i trust, will never leave nor forsake were athirst for novelty, her prayers, me, till he briug ine to those happy support, and altendence were cers manstors winca ne is gone to pretamu. She studied to conceal the pare íor his people. Oh, the amazing faults of others, and wita mieckness love of Christ!" instructed those who opposed thein- Every Lord's Day she took her selves. In the town and neighbour children into her room, heard ihem lood she was greatly esteemed and repeat their catechism ; conversed blessed. The sous and daughiers of familarly with them; always inatlliction had always a place in her sisting on regeneration, holiness of compassionate breasi. She went liic, and diligence in the use of means; about doing good. She made it her liever ong to pray with them consiant business to feed the hungry, for a divme blessing to aliend her - clothe ide naked, instzlict the insiructions, and the word they were ignorani, and comfort the feebie. about to bear. She always caine minded. Her unwearied labours in from ber knees to a place of worvissuing the sick were crowned wiih sp; and, wstead of trilling on her great success. Though she had a return, a Roiy jealousy over tier own large family, and has remarkably heart, and an ardent desire to imattentive to every domestic duty, prove by what she had heard, led yet she seldom passed a week win- her, as soon as possible, to her out visiting and relieving some affiict- closet again. This was remarked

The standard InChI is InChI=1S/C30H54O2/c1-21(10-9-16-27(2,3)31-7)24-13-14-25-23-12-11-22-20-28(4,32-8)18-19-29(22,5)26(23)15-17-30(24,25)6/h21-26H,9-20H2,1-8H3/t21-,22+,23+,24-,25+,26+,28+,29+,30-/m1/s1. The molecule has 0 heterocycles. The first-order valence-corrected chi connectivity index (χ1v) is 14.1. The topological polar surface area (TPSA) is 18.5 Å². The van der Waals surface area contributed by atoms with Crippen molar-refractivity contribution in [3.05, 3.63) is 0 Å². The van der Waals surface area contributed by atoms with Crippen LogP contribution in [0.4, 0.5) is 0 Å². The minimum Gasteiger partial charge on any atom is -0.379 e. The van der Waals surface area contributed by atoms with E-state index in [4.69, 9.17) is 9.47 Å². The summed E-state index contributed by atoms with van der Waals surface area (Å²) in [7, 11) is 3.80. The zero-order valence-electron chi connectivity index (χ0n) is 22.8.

by children and servaüls; and had, August 10, 1800, slie began to doubtless, a beneficial entici. 'That heep a diary: au exiraci from which she heard sermoos with uncommon may bust display her spirit and piety: attention, appears from the remarks My mwd has been engaged this